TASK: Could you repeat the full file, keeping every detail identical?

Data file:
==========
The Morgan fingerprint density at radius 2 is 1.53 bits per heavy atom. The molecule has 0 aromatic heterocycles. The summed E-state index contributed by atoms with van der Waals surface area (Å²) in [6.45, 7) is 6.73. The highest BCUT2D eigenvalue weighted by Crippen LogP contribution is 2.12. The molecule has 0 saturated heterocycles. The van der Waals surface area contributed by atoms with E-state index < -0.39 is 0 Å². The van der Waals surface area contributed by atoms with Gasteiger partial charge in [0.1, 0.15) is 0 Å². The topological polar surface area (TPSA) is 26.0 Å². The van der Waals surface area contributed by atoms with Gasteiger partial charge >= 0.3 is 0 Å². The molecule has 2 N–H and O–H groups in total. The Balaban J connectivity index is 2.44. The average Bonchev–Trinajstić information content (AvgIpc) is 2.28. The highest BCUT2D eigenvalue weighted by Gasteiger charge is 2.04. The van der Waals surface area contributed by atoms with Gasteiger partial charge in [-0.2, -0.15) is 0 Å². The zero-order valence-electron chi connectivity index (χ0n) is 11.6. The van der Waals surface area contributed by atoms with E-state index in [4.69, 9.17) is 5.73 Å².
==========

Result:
The Morgan fingerprint density at radius 2 is 1.53 bits per heavy atom. The molecule has 0 aromatic heterocycles. The summed E-state index contributed by atoms with van der Waals surface area (Å²) in [6.45, 7) is 6.73. The highest BCUT2D eigenvalue weighted by Crippen LogP contribution is 2.12. The molecule has 0 saturated heterocycles. The van der Waals surface area contributed by atoms with E-state index < -0.39 is 0 Å². The van der Waals surface area contributed by atoms with Gasteiger partial charge in [0.1, 0.15) is 0 Å². The topological polar surface area (TPSA) is 26.0 Å². The van der Waals surface area contributed by atoms with Gasteiger partial charge >= 0.3 is 0 Å². The molecule has 2 N–H and O–H groups in total. The Balaban J connectivity index is 2.44. The average Bonchev–Trinajstić information content (AvgIpc) is 2.28. The highest BCUT2D eigenvalue weighted by Gasteiger charge is 2.04. The van der Waals surface area contributed by atoms with Gasteiger partial charge in [-0.2, -0.15) is 0 Å². The zero-order valence-electron chi connectivity index (χ0n) is 11.6. The van der Waals surface area contributed by atoms with E-state index in [4.69, 9.17) is 5.73 Å².